Our surveys at RVtravel.com reveal that half our readers travel with a pet, most often a dog. Now that summer is upon us, it’s time to pay special attention to hot weather and how it can hurt, even kill, our furry best friends.
Increased outdoor temperature is a contributing factor to heatstroke, but it’s an avoidable condition. An animal develops heatstroke when its body temperature rises to a dangerous point (often it is over 106 degrees Fahrenheit) that will damage cell health and normal functions.
Heatstroke often occurs during the first warm spell of spring, when a pet is not accustomed to activity in warmer temperatures. Dogs at greatest risk are those that are older, overweight and brachycephalic (with a short nose). Also at risk are pets left unattended in a parked vehicle, which can reach dangerously high temperatures very quickly on a warm day.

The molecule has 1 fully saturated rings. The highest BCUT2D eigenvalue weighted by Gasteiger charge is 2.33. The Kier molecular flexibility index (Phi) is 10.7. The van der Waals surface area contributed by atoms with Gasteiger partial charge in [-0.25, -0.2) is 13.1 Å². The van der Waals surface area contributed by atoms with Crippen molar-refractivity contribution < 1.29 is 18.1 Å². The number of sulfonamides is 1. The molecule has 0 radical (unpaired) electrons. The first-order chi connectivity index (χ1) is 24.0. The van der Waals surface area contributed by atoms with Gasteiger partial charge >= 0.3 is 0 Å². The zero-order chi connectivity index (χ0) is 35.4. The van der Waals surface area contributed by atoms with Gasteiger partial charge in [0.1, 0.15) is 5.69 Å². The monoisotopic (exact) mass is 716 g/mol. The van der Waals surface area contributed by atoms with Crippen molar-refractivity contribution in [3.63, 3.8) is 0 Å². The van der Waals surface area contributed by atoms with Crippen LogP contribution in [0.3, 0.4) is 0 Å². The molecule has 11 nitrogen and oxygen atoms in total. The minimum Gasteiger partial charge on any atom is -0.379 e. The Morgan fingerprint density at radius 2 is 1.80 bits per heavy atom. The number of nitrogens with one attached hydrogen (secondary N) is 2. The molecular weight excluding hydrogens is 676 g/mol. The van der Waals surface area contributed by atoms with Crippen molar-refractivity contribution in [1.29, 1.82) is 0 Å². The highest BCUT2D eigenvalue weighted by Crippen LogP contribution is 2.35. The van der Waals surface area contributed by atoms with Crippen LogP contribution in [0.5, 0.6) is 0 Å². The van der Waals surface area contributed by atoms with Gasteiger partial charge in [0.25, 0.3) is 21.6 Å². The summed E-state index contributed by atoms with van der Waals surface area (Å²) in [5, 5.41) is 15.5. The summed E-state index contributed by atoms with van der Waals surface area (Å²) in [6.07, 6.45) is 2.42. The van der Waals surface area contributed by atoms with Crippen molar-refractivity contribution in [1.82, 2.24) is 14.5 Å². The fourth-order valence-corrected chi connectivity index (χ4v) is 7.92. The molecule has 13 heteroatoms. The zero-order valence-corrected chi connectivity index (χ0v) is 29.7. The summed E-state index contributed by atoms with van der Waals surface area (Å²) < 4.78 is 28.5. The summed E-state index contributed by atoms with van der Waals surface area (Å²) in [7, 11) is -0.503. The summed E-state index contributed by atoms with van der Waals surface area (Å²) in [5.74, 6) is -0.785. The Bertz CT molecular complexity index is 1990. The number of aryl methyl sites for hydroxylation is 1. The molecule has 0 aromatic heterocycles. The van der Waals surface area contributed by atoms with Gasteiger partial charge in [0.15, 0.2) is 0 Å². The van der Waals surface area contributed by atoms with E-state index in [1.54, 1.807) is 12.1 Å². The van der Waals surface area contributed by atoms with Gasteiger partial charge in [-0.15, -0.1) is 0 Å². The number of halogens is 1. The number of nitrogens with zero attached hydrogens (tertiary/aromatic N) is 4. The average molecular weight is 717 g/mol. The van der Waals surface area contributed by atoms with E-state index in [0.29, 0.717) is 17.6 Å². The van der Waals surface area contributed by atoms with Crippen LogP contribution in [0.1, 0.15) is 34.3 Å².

RVers should never leave their dog or other pets alone during hot weather without a highly dependable air conditioning system. Camping where the RV is shaded from the afternoon sun is also a good preventive measure.
“The best way to avoid heatstroke is to slowly reintroduce activity to your pet, while ensuring it has breaks for drinking plenty of water or cooling off in a pool or safe body of water,” said Dr. Karl Jandrey, an assistant clinical professor in the Small Animal Emergency and Intensive Care Service at the William R. Pritchard Veterinary Medical Teaching Hospital at U.C. Davis.
He also advises that if you suspect your pet is overheated — with signs of weakness, increased respiratory effort or rate, excessive “panting” (or not panting at all), or even vomiting — stop the activity. Cool your pet by soaking its coat down to the skin and then see a veterinarian as soon as possible. Drive with the air conditioning on, or if your pet is secured and away from the windows, have the windows down to encourage evaporative cooling. Always know the location of the closest emergency clinic, even when traveling.
All of the advice above applies to cats, as well. Whatever your pet, keep them cool.